This section of Alabama’s act specifically made it criminal for someone to facilitate an illegal immigrant into Alabama upon crossing that state’s border. The federal government demonstrated that Congress has already criminalized the acts of third parties who transport or conceal illegal immigrants across U.S. borders. In doing so, the federal government has established a clear strategy and enforcement agenda that does not allow for state involvement. This difference, however, does not fall in line with the Commerce Clause therefore Judge Blackburn found no evidence of Alabama violating that clause within this specific section. Alabama asserted that their law closely mirrors the federal scheme.
Jordan Maria CJ205 Professor Hanratty January 2015 Exclusionary Rule Exclusionary rule provides that any evidence obtained by the government in violation of the fourth amendment guarantee against unreasonable search and seizure is not admissible in a criminal prosecution to prove guilt. (Criminal Procedure law and practice. Rolando V Del Carmenpage92) Police officers have a certain amount of power, however; some tend to go over bored. If a police officer enters a property without a proper warrant and finds anything inappropriate, illegal item that does not belong, afterwards takes it to court to prosecute the individual, the “proof” will be considered inadmissible in court. Is it something that is practiced in both federal, and state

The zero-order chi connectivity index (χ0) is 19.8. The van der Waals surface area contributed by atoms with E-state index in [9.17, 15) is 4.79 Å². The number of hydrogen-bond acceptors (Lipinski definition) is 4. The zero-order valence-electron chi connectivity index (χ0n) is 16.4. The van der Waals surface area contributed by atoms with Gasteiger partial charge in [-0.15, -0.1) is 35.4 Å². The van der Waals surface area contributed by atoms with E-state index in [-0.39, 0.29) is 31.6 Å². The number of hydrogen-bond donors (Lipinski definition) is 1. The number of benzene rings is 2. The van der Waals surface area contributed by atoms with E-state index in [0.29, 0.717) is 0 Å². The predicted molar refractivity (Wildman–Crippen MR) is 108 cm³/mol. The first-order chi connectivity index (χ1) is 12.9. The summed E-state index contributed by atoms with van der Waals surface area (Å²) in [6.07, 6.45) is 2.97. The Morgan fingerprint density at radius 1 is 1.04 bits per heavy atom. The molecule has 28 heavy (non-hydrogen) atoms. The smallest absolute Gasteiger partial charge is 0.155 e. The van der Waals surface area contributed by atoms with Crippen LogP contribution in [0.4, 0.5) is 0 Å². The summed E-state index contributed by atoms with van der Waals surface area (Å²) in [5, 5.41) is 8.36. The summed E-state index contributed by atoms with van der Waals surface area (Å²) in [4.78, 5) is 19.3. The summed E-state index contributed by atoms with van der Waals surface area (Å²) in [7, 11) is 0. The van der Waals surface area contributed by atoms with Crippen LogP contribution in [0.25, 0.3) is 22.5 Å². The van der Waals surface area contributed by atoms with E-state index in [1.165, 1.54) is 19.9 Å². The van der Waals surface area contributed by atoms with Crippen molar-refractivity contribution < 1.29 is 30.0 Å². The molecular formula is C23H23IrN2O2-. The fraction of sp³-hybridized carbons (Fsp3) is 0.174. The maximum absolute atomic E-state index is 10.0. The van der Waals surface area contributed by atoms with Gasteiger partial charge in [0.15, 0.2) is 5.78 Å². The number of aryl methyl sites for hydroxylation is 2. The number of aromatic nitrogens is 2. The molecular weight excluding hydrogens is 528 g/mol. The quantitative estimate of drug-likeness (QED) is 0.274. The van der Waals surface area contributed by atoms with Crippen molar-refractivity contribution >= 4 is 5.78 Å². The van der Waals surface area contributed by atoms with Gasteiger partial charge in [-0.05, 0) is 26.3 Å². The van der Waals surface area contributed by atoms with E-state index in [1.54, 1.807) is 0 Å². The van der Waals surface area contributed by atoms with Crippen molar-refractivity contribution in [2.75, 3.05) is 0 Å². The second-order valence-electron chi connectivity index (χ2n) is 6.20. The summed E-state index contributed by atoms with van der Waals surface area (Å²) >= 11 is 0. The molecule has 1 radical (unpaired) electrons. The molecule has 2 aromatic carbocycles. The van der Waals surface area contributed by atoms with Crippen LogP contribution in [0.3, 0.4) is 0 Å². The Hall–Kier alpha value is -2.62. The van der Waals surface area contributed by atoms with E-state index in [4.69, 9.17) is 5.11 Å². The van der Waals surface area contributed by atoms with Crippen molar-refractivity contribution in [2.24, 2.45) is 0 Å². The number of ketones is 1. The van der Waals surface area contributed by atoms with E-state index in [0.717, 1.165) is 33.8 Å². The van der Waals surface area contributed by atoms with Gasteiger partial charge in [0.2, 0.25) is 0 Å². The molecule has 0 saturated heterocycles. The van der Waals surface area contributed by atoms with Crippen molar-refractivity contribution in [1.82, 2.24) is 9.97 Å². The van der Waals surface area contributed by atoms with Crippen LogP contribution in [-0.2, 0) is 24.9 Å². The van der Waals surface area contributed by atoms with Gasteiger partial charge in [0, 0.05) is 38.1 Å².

The seizure of documents and then using those documents as evidence against someone is a violation of the fourth amendment as well. The fourth amendment protects citizens against these kinds of unlawful searches. “This case was the first application of what eventually became known as the “exclusionary rule” (Weeks V. United States, 2013). The exclusionary rule is a rule of evidence that disallows the use of illegally obtained evidence in criminal trials. Another case that questioned the violation of the fourth amendment was Silverthorne Lumber Co. V. United States.
The 5th amendment explanation Grand Jury Protection: The Fifth Amendment requirement that serious federal criminal charges be started by a grand jury (a group of citizens who hear evidence from a prosecutor about potential crimes) is rooted in English common law. Its basic purpose is to provide a fair method for beginning criminal proceedings against those accused of committing crimes. Grand jury charges can be issued against anyone except members of the military, who are instead subject to courts-martial in the military justice system. To avoid giving government unchecked powers, grand jurors are selected from the general population and their work, conducted in secret, is not hampered by rigid rules about the type of evidence that can be heard. In fact, grand jurors can act on their own knowledge and are free to start criminal proceedings on any information that they think relevant.
Chapter 4 1. Exclusionary rule provides that any evidence obtained by the government in violation of the Fourth Amendment guarantee against unreasonable search and seizure is not admissible in a criminal prosecution to prove guilt. This only pertains to violations of the Fourth Amendment. Any evidence obtained in violation of any of the other constitutional rights is also excludable in a criminal trial; but not under the exclusionary rule. Chapter 5 1.